Playing back to back in conference tournaments is tough for any team. This is especially true for a team that doesn’t play the best teams in the country week after week. It’s not just physical fatigue, it’s mental fatigue from having to be locked into yourself all the time you’re on the court. One mistake against great teams can be life-changing.
LSU and its players are in a dire situation. The non-conference schedule was already set before Mulkey brought in a strong transfer team led by striker Angel Reese. Whether this was reasonable or not, given the growth in the use of the transfer portal and the ability of student-athletes to play immediately, is another matter. What matters is whether LSU is ready for March with more teams than ever able to reach the Final Four.
South Carolina won their seventh SEC tournament title in nine years by defeating Tennessee 74–58 to maintain their undefeated record. Aliya Boston was named MVP and guard Zia Cook joined her on the All-Tournament Team. Alexis Morris from LSU and the tandem of Ricky Jackson and Jordan Horston from Tennessee entered the top five.
Underdog: No. 1 seed of NCAA selection committee
South Carolina was the only No. 1 seed on the top 16 NCAA basketball selectors for women who played Sunday’s conference game.
Indiana, who finished 2nd overall in the committee scoring, lost a 24-point lead – the most in Big Ten tournament history – to Ohio State in the semi-finals on Saturday. Stanford was upset by UCLA in the Pac-12 semifinals on Friday night. And Utah didn’t even get that far.
The Cliffs were stunned by Washington State in the Pac-12 semifinals on Thursday. The No. 7 seeded Cougars won their first conference championship 65–61, beating No. 5 UCLA in their first appearance. This is Washington State’s first championship in any sport, men’s or women’s, in 21 years and the first ever women’s title.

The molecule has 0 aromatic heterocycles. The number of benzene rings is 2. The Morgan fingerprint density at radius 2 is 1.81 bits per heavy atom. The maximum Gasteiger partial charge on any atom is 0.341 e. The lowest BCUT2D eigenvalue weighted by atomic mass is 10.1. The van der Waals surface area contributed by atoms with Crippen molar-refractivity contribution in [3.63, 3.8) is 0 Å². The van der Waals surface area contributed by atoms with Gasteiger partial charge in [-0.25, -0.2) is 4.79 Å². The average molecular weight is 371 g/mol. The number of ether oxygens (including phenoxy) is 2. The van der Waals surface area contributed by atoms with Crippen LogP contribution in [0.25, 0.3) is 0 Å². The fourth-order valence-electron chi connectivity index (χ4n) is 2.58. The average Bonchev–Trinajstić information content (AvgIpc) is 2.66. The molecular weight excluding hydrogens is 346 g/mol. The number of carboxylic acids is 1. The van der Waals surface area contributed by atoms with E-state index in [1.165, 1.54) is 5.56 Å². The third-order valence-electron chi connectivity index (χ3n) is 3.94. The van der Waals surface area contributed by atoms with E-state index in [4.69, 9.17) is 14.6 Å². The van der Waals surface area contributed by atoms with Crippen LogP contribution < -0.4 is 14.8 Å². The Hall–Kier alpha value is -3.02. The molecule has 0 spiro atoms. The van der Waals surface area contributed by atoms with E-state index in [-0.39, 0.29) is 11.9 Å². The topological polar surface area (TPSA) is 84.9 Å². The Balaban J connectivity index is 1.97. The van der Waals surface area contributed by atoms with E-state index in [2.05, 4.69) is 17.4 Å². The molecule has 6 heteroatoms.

The sled at the top can be extended downwards. Maryland, which was promoted by ESPN and Washington Post bracketers to the final No. 1 seed after losing to Utah, lost to Iowa in another Big Ten semi-final. LSU, a team that some thought could move to the top spot, failed to finish against Tennessee in the SEC semi-finals.
Virginia Tech and UConn were the only two-seeded players to play in their title game. The only other team to finish in the top 16 in their title game was Iowa, who last placed ninth overall with three seeds in the South Carolina region.
Chaos makes life difficult for the committee ahead of qualifying Sunday. But it added interest to March Madness and highlighted the more balanced play we see in the women’s game.
Winner: ACC Tournament MVP Georgia Amur
Virginia Tech won the ACC Tournament Championship for the first time in the program’s history, thanks in large part to young quarterback Georgia Amour.
On Sunday, Amur took on a 75-67 victory over ACC seed 3, Louisville. She had 25 points, four rebounds and four assists for the fourth seed at Virginia Tech.
Amur was named the ACC Tournament Most Valuable Player, averaging 21.7 points, 4.3 rebounds and 4.3 assists over three games. She was 42.5% from the floor, including 48.3% from 3. Her 14 full 3-pointers is an ACC tournament record.